28 May 2007 - 13:05
  • News Code: 105770

The Texas Alliance of Energy Producers called the passage of a petroleum price gouging bill by the U.S. House of Representatives "government gone goofy" because the result would increase gasoline prices by limiting supplies.

The U.S. House of Representative passed the Federal Price Gouging Prevention Act, HR 1252, on May 23 that makes it a criminal offense to sell crude oil, gasoline, natural gas or petroleum distillates at a price that is "unconscionably excessive" or is taking advantage of market conditions "whether real or perceived."


The bill goes to the Senate and then to the President for his signature before it becomes law.


The authors of the bill did not define what constitutes price gouging, or what is "unconscionably excessive" or what determines an "unreasonable price increase."


The House left that up to the Federal Trade Commission and Justice Department to figure out later.


The criminal penalties entail a maximum of 10 years in prison and a fine of $2 million dollars. Civil penalties could include a maximum fine of $3 million or a fine of not more than 3 times the amount of profits gained through gouging.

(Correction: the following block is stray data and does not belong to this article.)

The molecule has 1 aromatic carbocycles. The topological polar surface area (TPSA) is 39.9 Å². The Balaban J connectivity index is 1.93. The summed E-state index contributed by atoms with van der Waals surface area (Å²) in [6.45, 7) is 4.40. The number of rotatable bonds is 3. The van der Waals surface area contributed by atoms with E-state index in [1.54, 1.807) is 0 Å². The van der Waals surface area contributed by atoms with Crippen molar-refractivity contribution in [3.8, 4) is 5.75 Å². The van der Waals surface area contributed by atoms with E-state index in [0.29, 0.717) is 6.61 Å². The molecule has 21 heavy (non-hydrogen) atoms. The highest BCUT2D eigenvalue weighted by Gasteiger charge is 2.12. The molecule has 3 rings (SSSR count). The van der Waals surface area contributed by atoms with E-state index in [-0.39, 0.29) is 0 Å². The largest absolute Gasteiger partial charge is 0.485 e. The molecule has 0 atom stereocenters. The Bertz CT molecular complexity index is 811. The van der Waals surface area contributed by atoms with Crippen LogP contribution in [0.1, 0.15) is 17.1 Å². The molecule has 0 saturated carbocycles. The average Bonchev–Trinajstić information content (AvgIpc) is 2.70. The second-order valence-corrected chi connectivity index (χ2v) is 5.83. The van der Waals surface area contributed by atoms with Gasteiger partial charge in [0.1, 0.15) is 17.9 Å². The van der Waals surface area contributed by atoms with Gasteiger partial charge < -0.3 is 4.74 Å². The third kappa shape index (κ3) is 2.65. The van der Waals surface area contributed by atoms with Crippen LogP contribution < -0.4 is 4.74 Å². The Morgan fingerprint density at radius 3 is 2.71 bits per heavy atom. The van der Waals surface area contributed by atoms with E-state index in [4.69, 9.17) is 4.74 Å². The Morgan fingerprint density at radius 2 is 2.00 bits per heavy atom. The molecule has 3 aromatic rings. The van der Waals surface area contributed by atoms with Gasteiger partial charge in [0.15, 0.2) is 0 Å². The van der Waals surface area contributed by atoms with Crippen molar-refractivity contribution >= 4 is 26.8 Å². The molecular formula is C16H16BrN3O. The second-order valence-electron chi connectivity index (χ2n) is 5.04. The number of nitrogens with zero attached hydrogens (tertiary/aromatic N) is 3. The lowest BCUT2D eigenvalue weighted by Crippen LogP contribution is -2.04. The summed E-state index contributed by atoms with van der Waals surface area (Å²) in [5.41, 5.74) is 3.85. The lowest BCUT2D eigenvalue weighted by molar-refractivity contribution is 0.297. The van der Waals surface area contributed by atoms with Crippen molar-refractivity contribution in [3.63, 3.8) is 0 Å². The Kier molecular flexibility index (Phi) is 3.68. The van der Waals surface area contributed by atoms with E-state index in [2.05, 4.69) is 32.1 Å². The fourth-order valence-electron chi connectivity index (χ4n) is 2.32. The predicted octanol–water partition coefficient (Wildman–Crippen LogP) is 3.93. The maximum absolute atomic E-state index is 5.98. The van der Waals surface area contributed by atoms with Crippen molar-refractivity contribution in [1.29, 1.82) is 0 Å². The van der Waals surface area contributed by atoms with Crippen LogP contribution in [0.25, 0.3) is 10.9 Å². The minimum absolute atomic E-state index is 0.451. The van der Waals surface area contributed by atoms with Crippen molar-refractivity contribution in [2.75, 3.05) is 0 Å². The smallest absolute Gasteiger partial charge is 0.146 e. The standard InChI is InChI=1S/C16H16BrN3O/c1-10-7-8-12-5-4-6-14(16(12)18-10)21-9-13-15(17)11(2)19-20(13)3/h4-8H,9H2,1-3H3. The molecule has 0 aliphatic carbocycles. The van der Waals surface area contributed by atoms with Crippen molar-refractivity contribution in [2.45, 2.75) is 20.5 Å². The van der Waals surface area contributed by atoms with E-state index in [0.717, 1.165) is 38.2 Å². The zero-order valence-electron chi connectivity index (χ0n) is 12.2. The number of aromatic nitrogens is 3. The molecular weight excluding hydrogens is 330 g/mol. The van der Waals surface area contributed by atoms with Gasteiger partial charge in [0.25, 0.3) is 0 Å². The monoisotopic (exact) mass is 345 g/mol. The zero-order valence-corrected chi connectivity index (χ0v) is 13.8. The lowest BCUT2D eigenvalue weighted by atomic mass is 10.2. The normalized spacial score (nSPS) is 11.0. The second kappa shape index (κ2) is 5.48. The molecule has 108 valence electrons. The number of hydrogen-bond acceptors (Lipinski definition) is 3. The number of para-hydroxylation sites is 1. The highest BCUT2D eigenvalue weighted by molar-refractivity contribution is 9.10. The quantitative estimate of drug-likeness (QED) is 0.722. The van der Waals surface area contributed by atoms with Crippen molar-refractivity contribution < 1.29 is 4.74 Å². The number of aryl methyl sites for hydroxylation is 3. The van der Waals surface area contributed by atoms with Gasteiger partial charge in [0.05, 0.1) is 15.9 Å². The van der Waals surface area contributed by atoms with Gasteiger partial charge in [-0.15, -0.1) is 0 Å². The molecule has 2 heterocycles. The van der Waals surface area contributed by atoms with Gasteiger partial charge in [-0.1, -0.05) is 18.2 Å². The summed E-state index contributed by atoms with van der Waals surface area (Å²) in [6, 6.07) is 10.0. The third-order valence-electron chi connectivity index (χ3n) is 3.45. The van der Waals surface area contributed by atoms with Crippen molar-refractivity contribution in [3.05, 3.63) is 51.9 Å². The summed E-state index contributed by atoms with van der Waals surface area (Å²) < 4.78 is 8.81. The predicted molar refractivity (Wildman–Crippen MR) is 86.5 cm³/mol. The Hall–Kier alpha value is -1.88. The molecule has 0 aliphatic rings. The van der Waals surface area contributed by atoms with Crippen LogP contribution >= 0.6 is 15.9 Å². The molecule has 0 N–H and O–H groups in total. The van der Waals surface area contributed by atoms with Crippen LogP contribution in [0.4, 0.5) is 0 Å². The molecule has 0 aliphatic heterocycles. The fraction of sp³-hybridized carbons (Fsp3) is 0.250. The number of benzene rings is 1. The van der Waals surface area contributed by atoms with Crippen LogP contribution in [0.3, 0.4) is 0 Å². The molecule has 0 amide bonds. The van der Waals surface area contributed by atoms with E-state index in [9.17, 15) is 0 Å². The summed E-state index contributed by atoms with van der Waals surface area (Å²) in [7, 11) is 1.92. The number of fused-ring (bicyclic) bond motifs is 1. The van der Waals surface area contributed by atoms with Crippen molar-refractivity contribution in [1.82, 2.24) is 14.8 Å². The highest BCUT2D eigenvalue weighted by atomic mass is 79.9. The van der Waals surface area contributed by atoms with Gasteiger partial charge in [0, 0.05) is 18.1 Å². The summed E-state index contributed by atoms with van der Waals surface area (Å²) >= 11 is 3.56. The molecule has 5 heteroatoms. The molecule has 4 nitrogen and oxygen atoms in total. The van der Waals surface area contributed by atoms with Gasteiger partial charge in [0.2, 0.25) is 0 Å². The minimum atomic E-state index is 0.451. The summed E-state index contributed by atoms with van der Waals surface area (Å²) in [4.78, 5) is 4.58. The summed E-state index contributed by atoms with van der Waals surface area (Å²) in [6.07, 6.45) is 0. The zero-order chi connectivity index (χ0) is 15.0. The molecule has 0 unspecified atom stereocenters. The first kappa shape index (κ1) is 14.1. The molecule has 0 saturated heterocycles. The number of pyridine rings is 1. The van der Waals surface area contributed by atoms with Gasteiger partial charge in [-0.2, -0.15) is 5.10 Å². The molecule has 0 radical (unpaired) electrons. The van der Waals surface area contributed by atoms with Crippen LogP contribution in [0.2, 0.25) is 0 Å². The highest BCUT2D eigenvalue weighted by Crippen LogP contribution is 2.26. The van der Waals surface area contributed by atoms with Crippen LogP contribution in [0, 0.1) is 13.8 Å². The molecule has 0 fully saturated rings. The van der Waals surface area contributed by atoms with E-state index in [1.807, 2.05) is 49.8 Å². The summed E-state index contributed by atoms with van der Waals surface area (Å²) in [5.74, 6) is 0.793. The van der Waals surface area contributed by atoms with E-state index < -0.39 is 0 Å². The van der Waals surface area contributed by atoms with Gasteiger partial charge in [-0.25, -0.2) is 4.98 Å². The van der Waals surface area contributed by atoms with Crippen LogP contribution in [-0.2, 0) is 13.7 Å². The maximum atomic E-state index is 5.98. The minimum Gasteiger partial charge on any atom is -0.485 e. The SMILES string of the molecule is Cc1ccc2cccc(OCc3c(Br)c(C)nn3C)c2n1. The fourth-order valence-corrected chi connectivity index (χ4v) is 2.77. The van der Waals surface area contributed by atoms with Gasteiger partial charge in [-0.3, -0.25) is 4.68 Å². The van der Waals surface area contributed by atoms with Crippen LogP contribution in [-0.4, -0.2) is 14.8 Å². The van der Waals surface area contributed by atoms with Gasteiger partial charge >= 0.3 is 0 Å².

"It is blatantly irresponsible of the Congress not to specifically define what constitutes price gouging," Alex Mills, president of the Texas Alliance of Energy Producers, said. "And, to add criminal penalties without providing clear compliance guidelines is government at its worst.


Ironically, the action of the House would discourage oil companies from increasing supplies that would lead to lower prices," Mills said. "Threatening oil company executives with criminal prosecution is simply counterproductive. What executive would recommend investing billions of dollars in domestic oil production if such a risk exists? If enacted into law, this bill"s impact on the industry"s ability to attract investment capital would be enormous, affecting everything from exploration and production to the building of refineries."


One television program called it ‘Government Gone Wild,"" Mills said. "I call it ‘Government Gone Goofy". The bill will accomplish just the opposite of its intended purposes. If the bill passes, consumers will be faced with even shorter supplies of petroleum and prices will be more volatile." 



News Code 105770

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